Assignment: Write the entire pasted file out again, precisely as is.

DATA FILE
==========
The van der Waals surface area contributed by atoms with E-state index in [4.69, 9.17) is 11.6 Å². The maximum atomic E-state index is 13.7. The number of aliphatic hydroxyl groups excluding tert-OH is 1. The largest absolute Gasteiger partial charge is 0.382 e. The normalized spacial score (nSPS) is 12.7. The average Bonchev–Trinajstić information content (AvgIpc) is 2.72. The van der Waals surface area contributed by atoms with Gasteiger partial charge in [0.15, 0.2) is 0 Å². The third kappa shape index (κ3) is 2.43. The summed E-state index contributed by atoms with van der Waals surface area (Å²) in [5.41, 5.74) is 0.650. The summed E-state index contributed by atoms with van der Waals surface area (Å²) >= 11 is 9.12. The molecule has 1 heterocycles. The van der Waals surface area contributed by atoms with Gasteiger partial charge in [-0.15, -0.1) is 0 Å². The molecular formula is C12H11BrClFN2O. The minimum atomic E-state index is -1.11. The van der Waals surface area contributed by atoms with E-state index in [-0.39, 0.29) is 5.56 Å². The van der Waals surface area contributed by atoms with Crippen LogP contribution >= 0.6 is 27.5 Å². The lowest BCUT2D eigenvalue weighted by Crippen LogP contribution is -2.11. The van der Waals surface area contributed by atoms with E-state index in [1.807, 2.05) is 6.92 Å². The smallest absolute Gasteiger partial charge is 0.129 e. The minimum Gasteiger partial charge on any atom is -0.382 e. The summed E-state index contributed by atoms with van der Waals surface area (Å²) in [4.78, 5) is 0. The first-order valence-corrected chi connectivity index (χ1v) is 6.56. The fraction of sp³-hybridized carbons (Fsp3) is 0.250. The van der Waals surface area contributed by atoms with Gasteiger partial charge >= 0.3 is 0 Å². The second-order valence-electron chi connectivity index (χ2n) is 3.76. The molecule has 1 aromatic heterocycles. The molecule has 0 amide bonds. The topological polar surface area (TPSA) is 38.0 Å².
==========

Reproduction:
The van der Waals surface area contributed by atoms with E-state index in [4.69, 9.17) is 11.6 Å². The maximum atomic E-state index is 13.7. The number of aliphatic hydroxyl groups excluding tert-OH is 1. The largest absolute Gasteiger partial charge is 0.382 e. The normalized spacial score (nSPS) is 12.7. The average Bonchev–Trinajstić information content (AvgIpc) is 2.72. The van der Waals surface area contributed by atoms with Gasteiger partial charge in [0.15, 0.2) is 0 Å². The third kappa shape index (κ3) is 2.43. The summed E-state index contributed by atoms with van der Waals surface area (Å²) in [5.41, 5.74) is 0.650. The summed E-state index contributed by atoms with van der Waals surface area (Å²) >= 11 is 9.12. The molecule has 1 heterocycles. The van der Waals surface area contributed by atoms with Gasteiger partial charge in [-0.15, -0.1) is 0 Å². The molecular formula is C12H11BrClFN2O. The minimum atomic E-state index is -1.11. The van der Waals surface area contributed by atoms with E-state index in [-0.39, 0.29) is 5.56 Å². The van der Waals surface area contributed by atoms with Crippen LogP contribution >= 0.6 is 27.5 Å². The lowest BCUT2D eigenvalue weighted by Crippen LogP contribution is -2.11. The van der Waals surface area contributed by atoms with E-state index in [1.807, 2.05) is 6.92 Å². The smallest absolute Gasteiger partial charge is 0.129 e. The minimum Gasteiger partial charge on any atom is -0.382 e. The summed E-state index contributed by atoms with van der Waals surface area (Å²) in [4.78, 5) is 0. The first-order valence-corrected chi connectivity index (χ1v) is 6.56. The fraction of sp³-hybridized carbons (Fsp3) is 0.250. The van der Waals surface area contributed by atoms with Gasteiger partial charge >= 0.3 is 0 Å². The second-order valence-electron chi connectivity index (χ2n) is 3.76. The molecule has 1 aromatic heterocycles. The molecule has 0 amide bonds. The topological polar surface area (TPSA) is 38.0 Å².